Photo: Haja Fatima and her grand-children. Action Against Hunger
As Yemen enters its fourth year of war, 22 million people ─ more than 80 percent of the population ─ are in urgent need of humanitarian assistance. Nearly 10,000 people have lost their lives and millions of others have been uprooted as a result of the conflict between Al Houthi forces and government forces supported by an international coalition. The conflict has contributed to the collapse of the economy and basic services, as well as an elevated risk of famine and a massive cholera epidemic. Today, living conditions in Yemen are tougher than ever, and more than 8.4 million people are on the brink of starvation. Learn more here.
HAJA FATIMA’S STORY
“We owned a small farm, where we grew corn and wheat, as well as some vegetables. We harvested several times a year and lived in a big house with my son, Ali, who is a math teacher, and his family, including my six grandchildren,” says Haja Fatima. In her sixties, she remembers a time before the war had not yet ravaged their village and chased her family out forcing them to go into exile.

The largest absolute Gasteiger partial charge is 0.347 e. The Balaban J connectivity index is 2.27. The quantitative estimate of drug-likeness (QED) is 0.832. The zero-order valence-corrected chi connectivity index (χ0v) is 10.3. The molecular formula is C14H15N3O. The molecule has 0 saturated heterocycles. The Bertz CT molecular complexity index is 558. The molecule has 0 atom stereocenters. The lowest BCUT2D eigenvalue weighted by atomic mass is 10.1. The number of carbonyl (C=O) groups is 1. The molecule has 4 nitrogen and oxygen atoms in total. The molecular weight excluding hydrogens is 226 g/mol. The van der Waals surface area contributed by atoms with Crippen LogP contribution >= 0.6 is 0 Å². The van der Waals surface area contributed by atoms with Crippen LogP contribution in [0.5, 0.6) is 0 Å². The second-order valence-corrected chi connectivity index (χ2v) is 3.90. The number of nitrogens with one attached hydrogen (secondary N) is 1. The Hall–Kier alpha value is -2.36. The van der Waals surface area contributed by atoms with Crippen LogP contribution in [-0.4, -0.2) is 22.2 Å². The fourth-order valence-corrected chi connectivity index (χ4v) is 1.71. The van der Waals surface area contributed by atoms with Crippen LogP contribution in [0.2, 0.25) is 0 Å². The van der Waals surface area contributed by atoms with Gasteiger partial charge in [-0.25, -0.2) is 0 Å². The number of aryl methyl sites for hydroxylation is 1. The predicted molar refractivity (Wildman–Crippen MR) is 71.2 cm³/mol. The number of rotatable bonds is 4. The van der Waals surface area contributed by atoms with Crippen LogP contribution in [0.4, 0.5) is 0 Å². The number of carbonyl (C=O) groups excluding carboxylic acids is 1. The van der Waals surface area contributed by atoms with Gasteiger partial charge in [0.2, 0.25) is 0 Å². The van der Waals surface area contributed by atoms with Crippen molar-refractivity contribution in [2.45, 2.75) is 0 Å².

“Ali taught in the mornings and joined us in the fields in the afternoon. Our lives were stable and safe. This was two years ago, before everything changed, and we found out how painful it is to live in exile and leave our home.”
When the war began, Haja Fatima and her family picked up items necessary for their survival and fled their home. They moved from place to place, and eventually they settled in the town of Al-Qanawis a few months ago.
« We rent a small house for 6,000 Yemeni rial – about $15 – a month. That sum may not seem like very much for many people, but it is a lot of money to us,” says Haja Fatima. “Every month, we find it hard to scrape the rent together.”
Since they arrived in Al-Qanawis, Ali has been looking for a paid teaching job, but the government has not paid civil servant salaries for some time now. In a situation where the job market is compromised and faced with the urgent need of supporting his family, Ali accepted a scholarship in India and has been gone for two months now.
Ever since, Haja Fatima has been taking care of the family by herself, supported by financial assistance from Action Against Hunger: “I work in one of my neighbor’s fields, but the aid given to me by Action Against Hunger is my main source of income. I can pay my rent, buy flour, and can finally pay the water bills that have been accumulating.”